Preparation of T Cells and APCs.

CD4+ T cells were enriched by positive selection using MiniMACS™ separation columns (Miltenyi Biotec) to achieve 98% CD4+ T cells. Cells were then set up in culture at 2 × 105 per well and restimulated with OVA323–339 (1 μM) and irradiated syngeneic splenic APCs (5 × 105 per well). Supernatants were collected at 24 h for the measurement of IL-2 and at 48 h for the measurement of IFN-γ, IL-4, and IL-10 by immunoassay 27.

Cytokine Assays.

IFN-γ was detected using a two-site sandwich ELISA, with a lower limit of sensitivity of 100 pg/ml. The ELISA for IL-2 has been described previously 27, with a limit of sensitivity of 195 pg/ml.

OVA-specific Serum Isotype ELISAs.

For analysis of OVA-specific IgG1 and IgG2a, 96-well plates (Fisher Scientific) were coated with whole OVA (Sigma-Aldrich), 10 μg/ml in PBS. Plates were blocked with 20% FCS, and serum samples were added at appropriate dilutions. Samples were developed by sequential incubation with biotinylated IgG1 or IgG2a isotype–specific mAb (PharMingen), streptavidin–horseradish peroxidase (Caltag Labs.), and substrate (Kirkegaard & Perry Laboratories, Inc.). OVA-specific IgE and IgA isotype titers were determined as previously described 28. Plates were read at 450 nm and analyzed based on OVA-specific isotype standards. Data shown are OVA-specific isotype titers in nanograms per milliliter.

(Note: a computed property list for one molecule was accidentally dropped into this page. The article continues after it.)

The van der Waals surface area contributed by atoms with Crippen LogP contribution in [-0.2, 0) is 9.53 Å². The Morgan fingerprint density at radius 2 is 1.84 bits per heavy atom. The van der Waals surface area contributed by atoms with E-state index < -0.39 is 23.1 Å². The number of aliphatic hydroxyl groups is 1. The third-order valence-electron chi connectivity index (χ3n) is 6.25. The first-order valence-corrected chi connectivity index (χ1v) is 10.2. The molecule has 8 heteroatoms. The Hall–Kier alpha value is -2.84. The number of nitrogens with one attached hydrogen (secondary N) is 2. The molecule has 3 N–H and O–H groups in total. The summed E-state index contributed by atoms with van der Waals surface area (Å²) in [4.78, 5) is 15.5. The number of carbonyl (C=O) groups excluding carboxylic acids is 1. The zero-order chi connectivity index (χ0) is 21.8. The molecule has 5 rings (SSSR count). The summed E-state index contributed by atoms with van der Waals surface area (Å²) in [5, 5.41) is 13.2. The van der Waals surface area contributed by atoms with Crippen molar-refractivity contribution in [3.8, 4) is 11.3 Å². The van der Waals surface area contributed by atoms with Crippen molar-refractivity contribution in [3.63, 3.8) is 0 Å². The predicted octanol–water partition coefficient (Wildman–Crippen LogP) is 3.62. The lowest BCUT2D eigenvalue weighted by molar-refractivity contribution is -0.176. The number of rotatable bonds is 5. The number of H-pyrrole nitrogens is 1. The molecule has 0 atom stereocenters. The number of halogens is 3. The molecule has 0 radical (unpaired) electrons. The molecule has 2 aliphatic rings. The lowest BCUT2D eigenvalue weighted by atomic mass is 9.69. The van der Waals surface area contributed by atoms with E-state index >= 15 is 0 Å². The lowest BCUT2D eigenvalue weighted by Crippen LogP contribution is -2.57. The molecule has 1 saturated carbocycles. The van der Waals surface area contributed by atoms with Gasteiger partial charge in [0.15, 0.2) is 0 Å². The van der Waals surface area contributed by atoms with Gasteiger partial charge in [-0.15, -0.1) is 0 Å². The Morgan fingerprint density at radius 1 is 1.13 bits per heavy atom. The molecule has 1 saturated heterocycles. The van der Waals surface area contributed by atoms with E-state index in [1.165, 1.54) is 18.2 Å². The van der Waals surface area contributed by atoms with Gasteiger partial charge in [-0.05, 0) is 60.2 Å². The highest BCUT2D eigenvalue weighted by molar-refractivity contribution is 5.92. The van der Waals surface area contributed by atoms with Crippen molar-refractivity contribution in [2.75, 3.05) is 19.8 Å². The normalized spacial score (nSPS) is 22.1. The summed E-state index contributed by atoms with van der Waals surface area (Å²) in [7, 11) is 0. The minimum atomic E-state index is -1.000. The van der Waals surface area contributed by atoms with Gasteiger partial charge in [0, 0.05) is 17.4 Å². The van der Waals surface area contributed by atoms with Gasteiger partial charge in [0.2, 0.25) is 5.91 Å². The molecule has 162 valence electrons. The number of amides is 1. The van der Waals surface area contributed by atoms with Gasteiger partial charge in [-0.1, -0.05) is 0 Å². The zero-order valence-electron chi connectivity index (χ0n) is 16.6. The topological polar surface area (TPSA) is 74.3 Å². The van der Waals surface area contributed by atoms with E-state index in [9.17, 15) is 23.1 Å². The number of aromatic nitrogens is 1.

Removal of LPS.

To deplete the LPS (otherwise known as endotoxin) from the OVA protein antigen preparation (activity detected by limulus amebocyte assay; BioWhittaker), OVA at 10 mg/ml was adsorbed on a Detoxi-Gel™ Endotoxin Removing Gel (Pierce Chemical Co.) according to the manufacturer's instructions to reduce endotoxin levels to below the level of 5 EU per 5 mg of protein.

Results And Discussion

Neutralization of IL-10 during Priming with Soluble OVA Protein but Not OVA323–339 Peptide Antigen Leads to the Development of a Th1 Effector Recall Response.